In recent decades, the chapter 11 package deal has been unbundled in practice, typically on grounds of economic urgency. While scholars and policymakers have attended to the quick going-concern sales of companies featured in unbundled bankruptcies, they have not sufficiently explored the challenges associated with a contract-intensive business.

To help fill that gap, this draft article illustrates how the ad hoc procedures used to manage quick sales of contract-intensive businesses can undercut two major chapter 11 objectives: maximizing economic value and fair distribution. They amount to a wholesale delegation of a substantial federal bankruptcy entitlement to a solvent third party. In addition to the impact on economic value and distribution, this draft article also explores a Constitutional problem with this practice: it arguably exceeds the scope of the federal bankruptcy power.

 

Tort Law, Social Policy... and Bankruptcy

posted by Melissa Jacoby

DePaulI cannot tell you what to think about the fact that the long-running Clifford Symposium on Tort Law and Social Policy, at DePaul University College of Law in Chicago, kicks off with a bankruptcy panel this year.  The official title of the conference this year is Litigating the Public Good: Punishing Serious Corporate Misconduct. Much of the June 2-3 conference is scheduled to occur in person but online observation is available and free: register here.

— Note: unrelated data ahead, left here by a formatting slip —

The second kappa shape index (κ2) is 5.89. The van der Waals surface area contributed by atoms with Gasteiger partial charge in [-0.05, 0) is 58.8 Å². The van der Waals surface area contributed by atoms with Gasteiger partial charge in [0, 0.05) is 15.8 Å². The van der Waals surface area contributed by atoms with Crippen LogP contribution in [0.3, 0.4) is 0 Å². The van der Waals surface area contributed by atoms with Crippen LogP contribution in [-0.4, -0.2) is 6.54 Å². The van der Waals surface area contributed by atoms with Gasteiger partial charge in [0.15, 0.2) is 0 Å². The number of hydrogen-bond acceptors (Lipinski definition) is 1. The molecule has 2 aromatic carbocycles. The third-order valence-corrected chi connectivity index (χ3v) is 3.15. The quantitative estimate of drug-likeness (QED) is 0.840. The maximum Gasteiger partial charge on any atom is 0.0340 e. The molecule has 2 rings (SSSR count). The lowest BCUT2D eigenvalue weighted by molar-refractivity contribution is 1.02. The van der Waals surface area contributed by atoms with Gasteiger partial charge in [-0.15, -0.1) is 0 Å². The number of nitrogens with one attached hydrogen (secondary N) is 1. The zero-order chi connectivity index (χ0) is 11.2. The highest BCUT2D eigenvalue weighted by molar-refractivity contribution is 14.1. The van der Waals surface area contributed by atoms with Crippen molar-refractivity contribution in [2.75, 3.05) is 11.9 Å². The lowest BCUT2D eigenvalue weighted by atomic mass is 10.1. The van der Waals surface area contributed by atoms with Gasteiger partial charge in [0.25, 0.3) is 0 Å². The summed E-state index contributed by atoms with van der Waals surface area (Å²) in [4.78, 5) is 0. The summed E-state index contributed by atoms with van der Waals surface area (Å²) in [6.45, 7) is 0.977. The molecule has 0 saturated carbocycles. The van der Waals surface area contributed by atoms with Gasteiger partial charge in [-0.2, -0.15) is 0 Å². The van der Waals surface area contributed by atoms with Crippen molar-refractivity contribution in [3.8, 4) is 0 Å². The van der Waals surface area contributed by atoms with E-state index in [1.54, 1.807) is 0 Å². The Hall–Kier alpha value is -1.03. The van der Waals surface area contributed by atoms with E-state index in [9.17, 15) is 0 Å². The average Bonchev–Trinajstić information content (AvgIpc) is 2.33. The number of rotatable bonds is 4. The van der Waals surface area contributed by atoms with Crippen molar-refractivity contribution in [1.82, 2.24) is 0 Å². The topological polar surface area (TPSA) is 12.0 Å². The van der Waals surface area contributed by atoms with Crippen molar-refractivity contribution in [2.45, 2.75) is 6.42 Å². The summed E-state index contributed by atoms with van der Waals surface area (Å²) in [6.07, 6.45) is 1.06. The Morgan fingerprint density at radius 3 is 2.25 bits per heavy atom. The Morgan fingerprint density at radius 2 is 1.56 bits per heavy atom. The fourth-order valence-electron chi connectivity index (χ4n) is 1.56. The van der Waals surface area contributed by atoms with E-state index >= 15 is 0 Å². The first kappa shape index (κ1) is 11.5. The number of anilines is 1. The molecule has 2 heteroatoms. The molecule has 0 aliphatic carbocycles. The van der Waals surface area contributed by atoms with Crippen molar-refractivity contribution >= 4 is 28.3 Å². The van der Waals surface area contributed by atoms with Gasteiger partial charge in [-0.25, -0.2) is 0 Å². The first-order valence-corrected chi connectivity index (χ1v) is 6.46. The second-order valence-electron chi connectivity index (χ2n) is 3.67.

Harmony or Mismatch? A virtual event on mass torts and bankruptcy on February 28

posted by Melissa Jacoby

Just wanted to make sure Credit Slips readers were aware of this virtual event at noon Eastern/3 Pacific on February 28. Bonus: a link to a masterful analysis of the topic by Professor Elizabeth Gibson that the Federal Judicial Center published in 2005. (click here for information and registration)

Event

Just posted: Other Judges' Cases

posted by Melissa Jacoby

This article has been in the works a long time. During the Detroit bankruptcy, I wrestled with some of its topics on Credit Slips.  

The case studies involve bankruptcy. The mediators in those cases are life-tenured judges.

The footnotes make it long; the text is short.  

Other Judges' Cases remains in the edits stage and is scheduled to be published later this year.  

Please read it. Thank you!

What attorneys' general talk about when they talk about bankruptcy

posted by Melissa Jacoby